What is a change advisory board (CAB) and how should you set one up?
In this post, we cover the essentials of this committee – what these committees are, what their role is in ITIL change management, and best practices for creating one.
What Does the Change Advisory Board (CAB) Do?
As readers of this article almost certainly know, a change advisory board (CAB) is a specific committee within the ITIL framework. Specifically, the CAB focuses on authorizing IT service changes during the Change Management process.
Every time a change request is submitted, this committee evaluates that proposal.
As the change request is processed, the CAB will perform several tasks:
- Assessment. The requester of the change will submit documents related to the planned change, or Request for Change (RFC) material. The CAB will then assess potential risks and rewards. They will also ensure that the RFC has the necessary materials and documentation required for review.
- Authorization, rejection, or request for revision. If the CAB and the Change Manager approve the change, they will authorize it. They may also reject it or make requests for further revisions, such as requesting more documentation or requesting modifications to the proposal.
- Scheduling and prioritization. The CAB will also review the required resources for the change, review it in the context of other changes and resource allocations, then schedule and prioritize that change.
The CAB is focused strictly on reviewing and authorizing changes, though the same members may be involved in the post-change review process.
What Members Should Be Included in the CAB?
- The CAB Owner. The CAB owner is often a Change Manager or a member of the Change Management team, and they are, in essence, the chairperson who runs the CAB. They are tasked with structuring CAB meetings, leading meetings, delegating and communicating responsibilities, and overseeing other processes related to the CAB agenda.
- Representatives from all groups impacted by the change. Normal changes will affect multiple departments in the organization. Since those units will naturally be involved in the change, they should be included in any relevant CAB meeting. They will also provide input around the key decisions related to the change, such as assessment, revision, and authorization.
- High-level IT managers. Many CABs also include high-level IT managers, such as operations managers, IT security managers, network engineers, and business relationship managers. Which professionals will be included will depend on the organization in question and how they choose to structure the CAB.
Adhering to this structure is important, since the CAB members will be responsible for changes that directly impact the organization, IT services, and, in many cases, services that affect employees and customers.
What Do CAB Meetings Look Like?
As with the other components covered here, ITIL recommends taking a very structured approach to CAB meetings and workflows.
An effective CAB meeting will:
- Ensure the meeting is attended by the right people. For a CAB to actually perform its function effectively, the right people must be in attendance.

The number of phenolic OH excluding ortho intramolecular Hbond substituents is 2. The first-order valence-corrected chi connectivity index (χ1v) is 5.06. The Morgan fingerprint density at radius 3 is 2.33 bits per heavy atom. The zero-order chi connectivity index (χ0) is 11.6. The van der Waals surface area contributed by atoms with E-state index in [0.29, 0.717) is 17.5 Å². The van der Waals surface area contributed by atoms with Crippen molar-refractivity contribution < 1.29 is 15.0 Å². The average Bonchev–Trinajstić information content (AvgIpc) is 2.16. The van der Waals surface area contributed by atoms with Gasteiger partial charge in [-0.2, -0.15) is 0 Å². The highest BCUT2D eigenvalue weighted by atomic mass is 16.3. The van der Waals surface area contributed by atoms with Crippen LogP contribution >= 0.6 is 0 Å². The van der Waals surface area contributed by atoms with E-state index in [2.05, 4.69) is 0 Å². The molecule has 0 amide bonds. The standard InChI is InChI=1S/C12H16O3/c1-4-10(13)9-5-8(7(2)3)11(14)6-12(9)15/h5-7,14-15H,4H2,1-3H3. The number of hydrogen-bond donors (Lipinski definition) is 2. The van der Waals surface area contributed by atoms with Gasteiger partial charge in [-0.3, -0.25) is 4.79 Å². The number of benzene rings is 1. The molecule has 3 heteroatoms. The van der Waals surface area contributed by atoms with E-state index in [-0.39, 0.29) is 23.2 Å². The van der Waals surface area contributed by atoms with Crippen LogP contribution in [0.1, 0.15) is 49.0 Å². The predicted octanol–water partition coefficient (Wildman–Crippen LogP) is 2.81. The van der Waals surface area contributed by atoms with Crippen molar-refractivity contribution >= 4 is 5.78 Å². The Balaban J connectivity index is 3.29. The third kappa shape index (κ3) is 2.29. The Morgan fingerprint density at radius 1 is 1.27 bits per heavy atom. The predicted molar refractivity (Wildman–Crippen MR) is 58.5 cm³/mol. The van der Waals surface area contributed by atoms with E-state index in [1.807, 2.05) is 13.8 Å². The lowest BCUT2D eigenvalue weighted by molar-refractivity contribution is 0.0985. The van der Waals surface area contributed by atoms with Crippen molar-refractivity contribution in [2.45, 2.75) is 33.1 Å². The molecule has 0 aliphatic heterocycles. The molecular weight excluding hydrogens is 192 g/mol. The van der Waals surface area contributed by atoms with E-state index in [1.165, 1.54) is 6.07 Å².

- Include a specific agenda and schedule. CAB meetings should cover a specific agenda that includes assessment of risky changes, reviewing of failed changes, reviews of the change management process, as well as a change review process.
- Follow the review process covered above. Namely, change reviews should assess risks, business impacts, effects on the customer experience, disruptions to other services, resource needs, other changes that are in process, and other relevant information.
It is important to note that CAB meetings are only successful if they actually adhere to the ITIL process as outlined in one’s own organization. Failing to follow this process can result in inefficiencies or disruptions and, ultimately, undermine the very purpose of ITIL – to streamline IT service management (ITSM).
What Types of Changes Does the CAB Oversee?
Those familiar with ITIL’s change management process will recognize the three types of changes in this workflow:
- Standard changes. These are the least riskiest changes that occur as a normal part of business operations. They require no pre-authorization by the CAB.
- Normal changes. These are changes that must be reviewed by the CAB, according to the steps listed above.
- Emergency changes. Emergency changes are those that must be implemented immediately in order to avoid service disruptions. These are reviewed by the Emergency Change Advisory Board (ECAB), a smaller committee chosen from members of the CAB.
As with the other points covered above, it is important for all relevant parties to adhere to the ITIL framework in order for it to be useful.Though ITIL is complex – and many organizations may find it challenging to implement – it is well-structured and thorough. Those companies that apply it effectively can realize significant benefits, from improved employee productivity to reduced costs to lower organizational risk.
Chris is the Lead Author & Editor of Change Blog. Chris established the Change blog to create a source for news and discussion about some of the issues, challenges, news, and ideas relating to Change Management.